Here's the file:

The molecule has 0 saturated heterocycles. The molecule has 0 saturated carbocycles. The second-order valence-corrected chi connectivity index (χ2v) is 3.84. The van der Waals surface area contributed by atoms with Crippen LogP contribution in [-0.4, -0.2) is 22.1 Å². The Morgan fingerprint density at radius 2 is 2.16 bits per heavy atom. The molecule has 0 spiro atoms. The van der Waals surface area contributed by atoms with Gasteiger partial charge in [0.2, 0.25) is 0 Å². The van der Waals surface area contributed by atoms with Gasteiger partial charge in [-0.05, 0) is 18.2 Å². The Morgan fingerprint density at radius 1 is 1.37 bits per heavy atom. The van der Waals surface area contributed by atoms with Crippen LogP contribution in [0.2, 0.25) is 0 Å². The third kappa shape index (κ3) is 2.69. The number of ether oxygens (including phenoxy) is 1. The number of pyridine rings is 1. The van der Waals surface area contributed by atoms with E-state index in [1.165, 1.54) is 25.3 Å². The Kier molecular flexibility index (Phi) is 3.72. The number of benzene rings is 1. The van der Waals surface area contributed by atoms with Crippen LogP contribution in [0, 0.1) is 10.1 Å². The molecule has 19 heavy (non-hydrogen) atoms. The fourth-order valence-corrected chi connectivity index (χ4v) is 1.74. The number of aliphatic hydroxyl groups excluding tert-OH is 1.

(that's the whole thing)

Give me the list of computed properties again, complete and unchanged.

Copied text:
The molecule has 0 saturated heterocycles. The molecule has 0 saturated carbocycles. The second-order valence-corrected chi connectivity index (χ2v) is 3.84. The van der Waals surface area contributed by atoms with Crippen LogP contribution in [-0.4, -0.2) is 22.1 Å². The Morgan fingerprint density at radius 2 is 2.16 bits per heavy atom. The molecule has 0 spiro atoms. The van der Waals surface area contributed by atoms with Gasteiger partial charge in [0.2, 0.25) is 0 Å². The van der Waals surface area contributed by atoms with Gasteiger partial charge in [-0.05, 0) is 18.2 Å². The Morgan fingerprint density at radius 1 is 1.37 bits per heavy atom. The van der Waals surface area contributed by atoms with Crippen LogP contribution in [0.2, 0.25) is 0 Å². The third kappa shape index (κ3) is 2.69. The number of ether oxygens (including phenoxy) is 1. The number of pyridine rings is 1. The van der Waals surface area contributed by atoms with E-state index in [1.165, 1.54) is 25.3 Å². The Kier molecular flexibility index (Phi) is 3.72. The number of benzene rings is 1. The van der Waals surface area contributed by atoms with Crippen LogP contribution in [0, 0.1) is 10.1 Å². The molecule has 19 heavy (non-hydrogen) atoms. The fourth-order valence-corrected chi connectivity index (χ4v) is 1.74. The number of aliphatic hydroxyl groups excluding tert-OH is 1.